By Amy Brticevich, Bachelor of Communications intern student
Griffith University shark researcher Sarah Richmond presents the newest episodes of her documentary series on the much-maligned species at a free screening on Thursday night (September 19) at the Gold Coast.
Following the ethos of “Share the Seas”, the Sarah Shark Project is an independently produced series of six films focusing on the natural history, public perception and conservation of sharks around Australia.
Ms Richmond’s obsession with sharks began at young age, during a childhood spent at the beach.
“I was enticed by the fear people had of sharks more than sharks themselves,” said the researcher working with the Australian Rivers Institute at Griffith.
After witnessing the panic associated with dolphins being mistaken for sharks, she started to question why people were so afraid of them.
“I went home and read everything my dad had on sharks and started to understand and love them.”
The idea for the Sarah Shark Project came about after meeting the series’ director Kieren Curry on a dive trip.
“We wanted to make something different, ” Ms Richmond said. “Something that was liked, but really informative. A lot of documentaries shut out big audiences by skating the middle ground.”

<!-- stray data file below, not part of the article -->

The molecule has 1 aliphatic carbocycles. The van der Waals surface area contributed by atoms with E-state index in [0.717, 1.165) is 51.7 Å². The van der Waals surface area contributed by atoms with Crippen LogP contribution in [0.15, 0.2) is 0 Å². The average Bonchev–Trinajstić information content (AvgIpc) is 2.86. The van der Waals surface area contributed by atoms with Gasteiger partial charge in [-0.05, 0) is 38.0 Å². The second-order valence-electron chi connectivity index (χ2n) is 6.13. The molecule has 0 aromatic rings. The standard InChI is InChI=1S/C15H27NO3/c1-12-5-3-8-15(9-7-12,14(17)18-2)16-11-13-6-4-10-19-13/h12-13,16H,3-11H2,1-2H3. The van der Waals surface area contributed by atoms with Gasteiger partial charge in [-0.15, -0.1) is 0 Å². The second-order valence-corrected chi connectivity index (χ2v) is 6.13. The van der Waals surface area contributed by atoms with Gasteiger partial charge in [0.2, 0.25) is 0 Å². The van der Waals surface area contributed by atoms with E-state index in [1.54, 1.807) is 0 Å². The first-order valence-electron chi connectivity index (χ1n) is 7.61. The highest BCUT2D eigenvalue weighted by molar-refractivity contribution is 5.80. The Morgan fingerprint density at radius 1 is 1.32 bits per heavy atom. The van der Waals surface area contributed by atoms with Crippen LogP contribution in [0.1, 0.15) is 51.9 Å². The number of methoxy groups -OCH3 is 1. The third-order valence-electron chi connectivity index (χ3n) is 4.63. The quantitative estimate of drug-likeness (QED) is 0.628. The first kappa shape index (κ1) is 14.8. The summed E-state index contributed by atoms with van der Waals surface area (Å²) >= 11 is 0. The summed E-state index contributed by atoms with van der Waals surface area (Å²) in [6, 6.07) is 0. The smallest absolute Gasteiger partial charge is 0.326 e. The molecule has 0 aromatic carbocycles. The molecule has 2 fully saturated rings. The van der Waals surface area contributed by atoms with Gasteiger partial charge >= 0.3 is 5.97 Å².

“We decided to put someone in the same frame as the shark, to show people how they interact.”
The team is currently is discussion with a production company in America in the hope of taking their work to a wider audience.
If successful, they could receive funding towards the production of a second season.
“This was never a money making scheme. It’s all about raising issues and awareness and getting that message to more people.”
Throughout the course of filming the Sarah Shark team visited places around Australia, ranging from the Great Barrier Reef, to Byron Bay, to Christmas Island.
“Christmas island is like Jurassic Park. We got to experience what sharks are like in the rawest image.”
A key aspect of the project is its focus on food safety, especially in relation to mercury levels found in shark meat — or ‘flake’ — sold throughout the country.
“It’s important we inform people what they’re eating.”
As for choosing to host the event at Griffith, for the Bachelor of Science (Hons) graduate, the choice was simple.
“I’ve been given lots of support, especially from the School of Environment,” Sarah said. “Coming to Griffith suits where we are and what we’re doing.”
“My job is to make people go ‘ok, I respect that animal’.”
Ms Richmond’s favourite, the grey nurse shark, is a star of episode three to be shown on Thursday.
“The grey nurse is really valuable for its education value. They’re huge and frightening, but are very docile and that goes a long way to changing people’s minds about sharks.”
Episodes 3 and 4 of the Sarah Shark Project will premiere in a free event at Griffith University this Thursday night at 6.30pm in G17, Lecture Theatre 4.